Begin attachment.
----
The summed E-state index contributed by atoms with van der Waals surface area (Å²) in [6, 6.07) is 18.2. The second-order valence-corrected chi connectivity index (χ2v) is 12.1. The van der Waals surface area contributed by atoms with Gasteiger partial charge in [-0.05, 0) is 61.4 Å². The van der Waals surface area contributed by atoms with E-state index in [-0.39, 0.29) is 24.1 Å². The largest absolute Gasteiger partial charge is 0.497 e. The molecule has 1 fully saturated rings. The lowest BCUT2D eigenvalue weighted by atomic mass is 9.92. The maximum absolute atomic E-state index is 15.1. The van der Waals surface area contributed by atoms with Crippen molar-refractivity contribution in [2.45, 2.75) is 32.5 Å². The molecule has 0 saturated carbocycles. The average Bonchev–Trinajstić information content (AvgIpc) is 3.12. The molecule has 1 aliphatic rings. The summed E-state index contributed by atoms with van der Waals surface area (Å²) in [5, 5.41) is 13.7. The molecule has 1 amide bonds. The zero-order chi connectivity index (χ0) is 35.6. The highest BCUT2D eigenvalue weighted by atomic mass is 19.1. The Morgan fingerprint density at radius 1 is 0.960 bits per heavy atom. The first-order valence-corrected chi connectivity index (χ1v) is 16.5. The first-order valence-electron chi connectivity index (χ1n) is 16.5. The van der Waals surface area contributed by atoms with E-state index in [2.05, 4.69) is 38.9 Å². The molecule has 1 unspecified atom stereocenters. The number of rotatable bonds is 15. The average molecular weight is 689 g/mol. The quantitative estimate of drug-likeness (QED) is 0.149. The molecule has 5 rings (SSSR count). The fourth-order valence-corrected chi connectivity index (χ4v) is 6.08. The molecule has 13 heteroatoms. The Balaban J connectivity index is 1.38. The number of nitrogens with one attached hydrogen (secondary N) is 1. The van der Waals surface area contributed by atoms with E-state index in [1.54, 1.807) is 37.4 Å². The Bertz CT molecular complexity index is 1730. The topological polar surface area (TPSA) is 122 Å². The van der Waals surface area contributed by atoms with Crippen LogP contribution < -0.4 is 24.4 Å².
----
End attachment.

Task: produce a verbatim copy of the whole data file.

The summed E-state index contributed by atoms with van der Waals surface area (Å²) in [6, 6.07) is 18.2. The second-order valence-corrected chi connectivity index (χ2v) is 12.1. The van der Waals surface area contributed by atoms with Gasteiger partial charge in [-0.05, 0) is 61.4 Å². The van der Waals surface area contributed by atoms with E-state index in [-0.39, 0.29) is 24.1 Å². The largest absolute Gasteiger partial charge is 0.497 e. The molecule has 1 fully saturated rings. The lowest BCUT2D eigenvalue weighted by atomic mass is 9.92. The maximum absolute atomic E-state index is 15.1. The van der Waals surface area contributed by atoms with Crippen molar-refractivity contribution in [2.45, 2.75) is 32.5 Å². The molecule has 0 saturated carbocycles. The average Bonchev–Trinajstić information content (AvgIpc) is 3.12. The molecule has 1 aliphatic rings. The summed E-state index contributed by atoms with van der Waals surface area (Å²) in [5, 5.41) is 13.7. The molecule has 1 amide bonds. The zero-order chi connectivity index (χ0) is 35.6. The highest BCUT2D eigenvalue weighted by atomic mass is 19.1. The Morgan fingerprint density at radius 1 is 0.960 bits per heavy atom. The first-order valence-corrected chi connectivity index (χ1v) is 16.5. The first-order valence-electron chi connectivity index (χ1n) is 16.5. The van der Waals surface area contributed by atoms with E-state index in [2.05, 4.69) is 38.9 Å². The molecule has 1 unspecified atom stereocenters. The number of rotatable bonds is 15. The average molecular weight is 689 g/mol. The quantitative estimate of drug-likeness (QED) is 0.149. The molecule has 5 rings (SSSR count). The fourth-order valence-corrected chi connectivity index (χ4v) is 6.08. The molecule has 13 heteroatoms. The Balaban J connectivity index is 1.38. The number of nitrogens with one attached hydrogen (secondary N) is 1. The van der Waals surface area contributed by atoms with E-state index in [1.54, 1.807) is 37.4 Å². The Bertz CT molecular complexity index is 1730. The topological polar surface area (TPSA) is 122 Å². The van der Waals surface area contributed by atoms with Crippen LogP contribution < -0.4 is 24.4 Å².